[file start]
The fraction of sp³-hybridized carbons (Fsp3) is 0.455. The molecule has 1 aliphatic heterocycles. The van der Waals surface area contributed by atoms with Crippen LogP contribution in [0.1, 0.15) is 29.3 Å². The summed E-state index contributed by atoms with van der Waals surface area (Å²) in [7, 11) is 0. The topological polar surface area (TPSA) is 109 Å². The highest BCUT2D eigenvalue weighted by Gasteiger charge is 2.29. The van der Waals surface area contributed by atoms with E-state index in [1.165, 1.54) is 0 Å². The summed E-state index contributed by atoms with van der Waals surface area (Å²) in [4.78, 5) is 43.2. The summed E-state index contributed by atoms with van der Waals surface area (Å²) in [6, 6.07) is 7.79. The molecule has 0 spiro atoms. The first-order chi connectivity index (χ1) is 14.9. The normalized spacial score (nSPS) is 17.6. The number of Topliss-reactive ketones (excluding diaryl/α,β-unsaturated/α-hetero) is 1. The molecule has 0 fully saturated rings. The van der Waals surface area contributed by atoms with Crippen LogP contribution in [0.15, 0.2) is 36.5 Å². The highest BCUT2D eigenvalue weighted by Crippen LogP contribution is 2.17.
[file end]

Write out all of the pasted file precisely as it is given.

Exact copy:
The fraction of sp³-hybridized carbons (Fsp3) is 0.455. The molecule has 1 aliphatic heterocycles. The van der Waals surface area contributed by atoms with Crippen LogP contribution in [0.1, 0.15) is 29.3 Å². The summed E-state index contributed by atoms with van der Waals surface area (Å²) in [7, 11) is 0. The topological polar surface area (TPSA) is 109 Å². The highest BCUT2D eigenvalue weighted by Gasteiger charge is 2.29. The van der Waals surface area contributed by atoms with E-state index in [1.165, 1.54) is 0 Å². The summed E-state index contributed by atoms with van der Waals surface area (Å²) in [4.78, 5) is 43.2. The summed E-state index contributed by atoms with van der Waals surface area (Å²) in [6, 6.07) is 7.79. The molecule has 0 spiro atoms. The first-order chi connectivity index (χ1) is 14.9. The normalized spacial score (nSPS) is 17.6. The number of Topliss-reactive ketones (excluding diaryl/α,β-unsaturated/α-hetero) is 1. The molecule has 0 fully saturated rings. The van der Waals surface area contributed by atoms with Crippen LogP contribution in [0.15, 0.2) is 36.5 Å². The highest BCUT2D eigenvalue weighted by Crippen LogP contribution is 2.17.